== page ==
|Publication number||US4626658 A|
|Application number||US 06/663,887|
|Publication date||Dec 2, 1986|
|Filing date||Oct 23, 1984|
|Priority date||Oct 24, 1983|
|Also published as||DE141579T1, DE3461753D1, EP0141579A1, EP0141579B1|
|Publication number||06663887, 663887, US 4626658 A, US 4626658A, US-A-4626658, US4626658 A, US4626658A|
|Inventors||Kenneth Gray, Albert Tucker|
|Original Assignee||Antex (Electronics) Limited|
|Export Citation||BiBTeX, EndNote, RefMan|
|Patent Citations (17), Referenced by (14), Classifications (9), Legal Events (5)|
|External Links: USPTO, USPTO Assignment, Espacenet|
This invention relates to a tool for use in heating a pipe connector sleeve in order to melt, within the sleeve, the solder which serves to secure the sleeve to the pipe by solidification of the solder so as to insure a fluid tight joint. The solder in the solid state may pre-exist within cavities in the sleeve or may be applied at the points of pipe entry to the tube and flow therein by capillary action when melted.
It is the usual practice to heat these pipe connector sleeves when the pipes are in situ by means of a blow lamp, hot air gun or gas torch. However, application of the flame or hot air to the sleeve usually results in burning of the adjacent part of the building structure. Also the use of a blow lamp or torch in confined spaces is difficult and undesirable if the work has to be done in a combustible environment. The flame or hot air from a blow lamp or torch also tends indiscriminately to heat the other end of the sleeve so that heating a pipe connector sleeve having one end already secured to a pipe can cause the secured end to become unsecured or cause it to leak.
There is, thus, a need for a tool which overcomes the disadvantages of using a blow lamp or torch for heating a pipe connector sleeve.
According to the present invention in its widest aspect, a tool for heating a pipe connector sleeve, in order to melt solder provided therein, or applied thereto, to secure it to a pipe, comprises a pair of hingedly connected arms each of which at one and the same end has an electrically heatable element disposed in thermally conductive relation to a head part formed with a part-circular recess, the arms being movable between a position in which the semi-circular recesses are spaced apart and a position in which the semi-circular recesses can be closed together around a pipe connector sleeve so as to apply heat thereto. The electrically heatable element of each arm has a shaft portion and the head part carried by each arm has a tubular shank by which it is attached, removably, to the shaft portion of the associated electrically heatable element, whereby the head portions carried by the pair of arms may be rapidly changed.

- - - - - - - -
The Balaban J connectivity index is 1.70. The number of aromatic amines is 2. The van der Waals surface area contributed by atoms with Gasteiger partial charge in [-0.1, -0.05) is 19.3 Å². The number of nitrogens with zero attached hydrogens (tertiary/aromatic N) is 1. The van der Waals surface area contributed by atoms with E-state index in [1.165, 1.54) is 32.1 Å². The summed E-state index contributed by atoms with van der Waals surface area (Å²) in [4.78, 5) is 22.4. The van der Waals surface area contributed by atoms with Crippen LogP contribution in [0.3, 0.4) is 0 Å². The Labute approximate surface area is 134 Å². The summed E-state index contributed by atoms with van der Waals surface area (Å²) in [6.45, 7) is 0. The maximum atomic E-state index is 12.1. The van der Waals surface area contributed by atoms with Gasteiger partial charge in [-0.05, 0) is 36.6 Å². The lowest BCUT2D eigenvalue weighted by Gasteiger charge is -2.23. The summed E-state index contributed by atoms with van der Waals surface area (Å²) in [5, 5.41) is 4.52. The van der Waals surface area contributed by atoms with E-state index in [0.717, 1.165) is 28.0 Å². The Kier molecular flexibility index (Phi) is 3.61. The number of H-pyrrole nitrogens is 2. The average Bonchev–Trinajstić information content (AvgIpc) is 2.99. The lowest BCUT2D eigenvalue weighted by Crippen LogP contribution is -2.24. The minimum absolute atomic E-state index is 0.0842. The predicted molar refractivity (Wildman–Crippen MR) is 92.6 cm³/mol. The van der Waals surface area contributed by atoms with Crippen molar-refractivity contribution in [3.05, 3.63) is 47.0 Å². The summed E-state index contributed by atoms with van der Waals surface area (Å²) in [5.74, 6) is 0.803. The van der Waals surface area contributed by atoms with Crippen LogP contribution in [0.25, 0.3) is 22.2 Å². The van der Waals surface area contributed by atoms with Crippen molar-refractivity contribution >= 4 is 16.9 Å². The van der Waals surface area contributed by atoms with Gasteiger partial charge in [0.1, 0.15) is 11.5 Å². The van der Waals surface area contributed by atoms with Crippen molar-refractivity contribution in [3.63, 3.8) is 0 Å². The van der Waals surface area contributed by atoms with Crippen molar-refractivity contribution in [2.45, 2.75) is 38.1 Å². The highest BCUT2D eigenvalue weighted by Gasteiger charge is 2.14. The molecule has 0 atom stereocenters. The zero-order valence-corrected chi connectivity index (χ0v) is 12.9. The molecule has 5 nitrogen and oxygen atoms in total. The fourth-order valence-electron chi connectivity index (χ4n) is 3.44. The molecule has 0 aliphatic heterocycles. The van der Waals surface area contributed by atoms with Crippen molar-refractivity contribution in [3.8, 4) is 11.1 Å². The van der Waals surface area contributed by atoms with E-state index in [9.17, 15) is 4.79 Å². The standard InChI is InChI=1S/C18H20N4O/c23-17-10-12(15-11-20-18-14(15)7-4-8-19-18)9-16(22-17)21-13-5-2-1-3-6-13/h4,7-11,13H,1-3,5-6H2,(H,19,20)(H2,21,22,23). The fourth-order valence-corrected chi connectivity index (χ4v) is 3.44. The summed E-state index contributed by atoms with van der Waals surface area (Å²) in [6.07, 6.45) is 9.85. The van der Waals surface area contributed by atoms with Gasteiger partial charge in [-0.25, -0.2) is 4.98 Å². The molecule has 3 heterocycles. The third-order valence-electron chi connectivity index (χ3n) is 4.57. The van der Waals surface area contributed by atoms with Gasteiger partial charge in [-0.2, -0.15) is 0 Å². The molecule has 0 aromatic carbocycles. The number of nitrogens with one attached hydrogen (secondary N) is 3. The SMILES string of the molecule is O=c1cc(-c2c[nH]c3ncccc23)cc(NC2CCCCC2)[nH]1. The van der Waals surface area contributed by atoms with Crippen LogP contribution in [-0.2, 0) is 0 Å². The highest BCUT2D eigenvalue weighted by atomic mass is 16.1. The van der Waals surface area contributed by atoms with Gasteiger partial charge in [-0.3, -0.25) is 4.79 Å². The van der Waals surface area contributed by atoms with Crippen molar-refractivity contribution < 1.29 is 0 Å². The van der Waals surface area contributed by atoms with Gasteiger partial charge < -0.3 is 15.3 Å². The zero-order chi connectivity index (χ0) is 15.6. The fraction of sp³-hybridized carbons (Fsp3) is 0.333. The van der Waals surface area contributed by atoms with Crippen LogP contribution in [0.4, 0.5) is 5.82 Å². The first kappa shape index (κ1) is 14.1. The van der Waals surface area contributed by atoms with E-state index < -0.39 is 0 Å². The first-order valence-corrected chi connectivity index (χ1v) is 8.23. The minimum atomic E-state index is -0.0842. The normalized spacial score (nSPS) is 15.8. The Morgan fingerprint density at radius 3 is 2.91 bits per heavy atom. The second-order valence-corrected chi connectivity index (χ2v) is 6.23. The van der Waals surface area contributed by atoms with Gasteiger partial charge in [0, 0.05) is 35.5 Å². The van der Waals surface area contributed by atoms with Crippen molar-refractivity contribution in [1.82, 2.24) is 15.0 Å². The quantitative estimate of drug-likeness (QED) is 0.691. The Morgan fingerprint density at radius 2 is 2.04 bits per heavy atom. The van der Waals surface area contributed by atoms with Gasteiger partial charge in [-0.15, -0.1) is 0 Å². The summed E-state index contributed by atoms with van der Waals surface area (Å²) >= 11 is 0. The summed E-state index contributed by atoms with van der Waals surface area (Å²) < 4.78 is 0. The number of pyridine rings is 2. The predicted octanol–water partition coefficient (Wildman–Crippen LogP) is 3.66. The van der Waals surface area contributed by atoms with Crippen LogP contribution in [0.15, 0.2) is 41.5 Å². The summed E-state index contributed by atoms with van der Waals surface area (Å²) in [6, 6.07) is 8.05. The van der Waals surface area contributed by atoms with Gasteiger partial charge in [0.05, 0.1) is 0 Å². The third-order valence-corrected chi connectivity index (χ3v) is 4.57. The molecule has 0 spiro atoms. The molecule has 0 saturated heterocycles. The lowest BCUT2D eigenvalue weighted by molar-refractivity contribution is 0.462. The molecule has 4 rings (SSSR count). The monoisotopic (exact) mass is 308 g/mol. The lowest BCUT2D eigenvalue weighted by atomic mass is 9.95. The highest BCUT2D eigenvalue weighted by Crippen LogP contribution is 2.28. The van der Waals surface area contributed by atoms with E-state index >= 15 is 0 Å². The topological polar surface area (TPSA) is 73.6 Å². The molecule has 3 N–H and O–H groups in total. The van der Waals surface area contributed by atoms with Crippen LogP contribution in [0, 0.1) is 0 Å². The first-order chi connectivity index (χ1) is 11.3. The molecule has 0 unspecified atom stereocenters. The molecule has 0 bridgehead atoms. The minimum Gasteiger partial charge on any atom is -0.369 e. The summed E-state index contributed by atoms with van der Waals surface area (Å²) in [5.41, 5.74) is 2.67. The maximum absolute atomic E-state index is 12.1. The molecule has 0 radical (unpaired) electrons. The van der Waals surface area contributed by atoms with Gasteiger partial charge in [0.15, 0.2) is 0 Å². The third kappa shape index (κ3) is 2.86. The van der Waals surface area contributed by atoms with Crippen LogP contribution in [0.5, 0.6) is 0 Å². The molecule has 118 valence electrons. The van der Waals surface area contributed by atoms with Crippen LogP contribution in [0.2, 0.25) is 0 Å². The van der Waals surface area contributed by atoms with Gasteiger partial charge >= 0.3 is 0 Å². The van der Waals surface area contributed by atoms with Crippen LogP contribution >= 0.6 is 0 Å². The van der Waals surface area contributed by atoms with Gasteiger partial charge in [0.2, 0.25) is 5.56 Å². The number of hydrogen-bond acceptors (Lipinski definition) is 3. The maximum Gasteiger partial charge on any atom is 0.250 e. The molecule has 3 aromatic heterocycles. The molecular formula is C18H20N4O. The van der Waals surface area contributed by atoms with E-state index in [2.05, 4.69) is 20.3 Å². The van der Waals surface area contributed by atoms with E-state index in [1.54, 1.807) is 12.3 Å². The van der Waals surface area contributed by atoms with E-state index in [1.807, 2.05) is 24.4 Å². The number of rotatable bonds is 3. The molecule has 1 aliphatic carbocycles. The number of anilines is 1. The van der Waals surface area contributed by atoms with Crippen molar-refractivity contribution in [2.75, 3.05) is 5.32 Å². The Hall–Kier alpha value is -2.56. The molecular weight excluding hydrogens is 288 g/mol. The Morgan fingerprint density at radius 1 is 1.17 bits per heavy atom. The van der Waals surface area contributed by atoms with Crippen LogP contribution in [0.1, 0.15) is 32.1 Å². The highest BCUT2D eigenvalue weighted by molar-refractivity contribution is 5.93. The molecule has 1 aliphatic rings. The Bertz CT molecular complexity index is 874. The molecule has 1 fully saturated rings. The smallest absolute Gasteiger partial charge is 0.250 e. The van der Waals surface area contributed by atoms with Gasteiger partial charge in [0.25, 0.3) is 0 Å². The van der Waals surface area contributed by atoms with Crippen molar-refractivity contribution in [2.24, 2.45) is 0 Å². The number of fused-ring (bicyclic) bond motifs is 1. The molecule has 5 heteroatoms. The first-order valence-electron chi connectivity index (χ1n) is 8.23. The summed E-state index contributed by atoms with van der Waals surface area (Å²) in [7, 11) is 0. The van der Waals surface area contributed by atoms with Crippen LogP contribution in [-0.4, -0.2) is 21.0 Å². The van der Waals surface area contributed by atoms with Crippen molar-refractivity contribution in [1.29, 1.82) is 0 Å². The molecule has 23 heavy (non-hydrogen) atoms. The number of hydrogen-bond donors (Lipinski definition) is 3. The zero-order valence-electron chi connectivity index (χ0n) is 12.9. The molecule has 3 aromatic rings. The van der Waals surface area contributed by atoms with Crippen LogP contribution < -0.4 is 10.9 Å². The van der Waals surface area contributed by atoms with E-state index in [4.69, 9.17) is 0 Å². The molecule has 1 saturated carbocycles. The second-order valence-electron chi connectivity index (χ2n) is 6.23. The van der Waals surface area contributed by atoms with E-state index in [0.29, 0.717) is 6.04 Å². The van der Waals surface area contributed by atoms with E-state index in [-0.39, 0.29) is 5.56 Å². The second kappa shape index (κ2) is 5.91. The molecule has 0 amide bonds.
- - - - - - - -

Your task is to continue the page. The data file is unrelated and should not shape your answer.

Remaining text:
The arms may be connected together at one end by a hinge portion which may include a flexible or resilient connection integral with the arms in the manner of fire tongs as specifically described in British Patent Application No. 8328338 from which the present application claims priority.
Preferably, however, the arms are pivotally connected at a hinged connection intermediate their ends in the manner of a pair of scissors or pliers.
A preferred embodiment of the invention is illustrated in the accompanying drawings, in which:
FIG. 1 is a side elevation of a complete tool according to the present invention;
FIGS. 2 and 3 are elevations of the inside moldings of the tool of FIG. 1 which, with other molding fit together to form the arms of the tool;
FIG. 4 is a section on line 4--4 of FIG. 2;
FIG. 5 is a section on line 5--5 of FIG. 2;
FIG. 6 is a section on line 6--6 of FIG. 3;
FIG. 7 is a longitudinal section through a heating element of the tool of FIG. 1; and
FIGS. 8 and 9 are sectional views to illustrate the mode of use of the tool of FIG. 1 in two different pipe joints.
Referring now to the drawings, the tool essentially includes, as shown in FIG. 1, first and second arms made of a molded heat resistant, electrically insulating material. The arms 1 are pivotally connected to one another by a pin 2 in the manner of pliers. Each of the first and second arms 1 carries at one and the same end an electric heating element 3 with a shaft portion 9 for heating a detachable metallic head part 4 which is formed with a semi-circular recess 4a of a radius substantially equal to the external radius of a pipe sleeve to which heat is to be applied for melting solder already provided therein or applied to the ends thereof. Each such shaft portion 9 has a longitudinal central axis X--X extending therethrough, and each such semi-circular recess 4a has a central axis Y--Y which is positioned transverse to and between the central longitudinal axis X--X of the shaft portions 9 of each of the first and second arms 1, the central axis Y--Y of each semi-circular recess 4a being coextensive when the first and second arms 1 are in the position shown in FIG. 1. Also shown is a 3-conductor electric supply flex 5 which extends through one of the arms 1 and is connected through terminal blocks appropriately to each of the electric heating elements 3 of the first and second arms 1, respectively.
As shown in FIGS. 2, 3 and 4 each arm 1 has at one end a socket 1a for receiving an end of an electric heating element 3, and each of the first and second arms 1 is formed internally with cable guide means and an enclosure 1b for locating a terminal connection block (not shown). The head parts of each of the first and second arms 1 may be interchanged with other head parts having recesses of a different but identical size to suit different diameter pipe joints.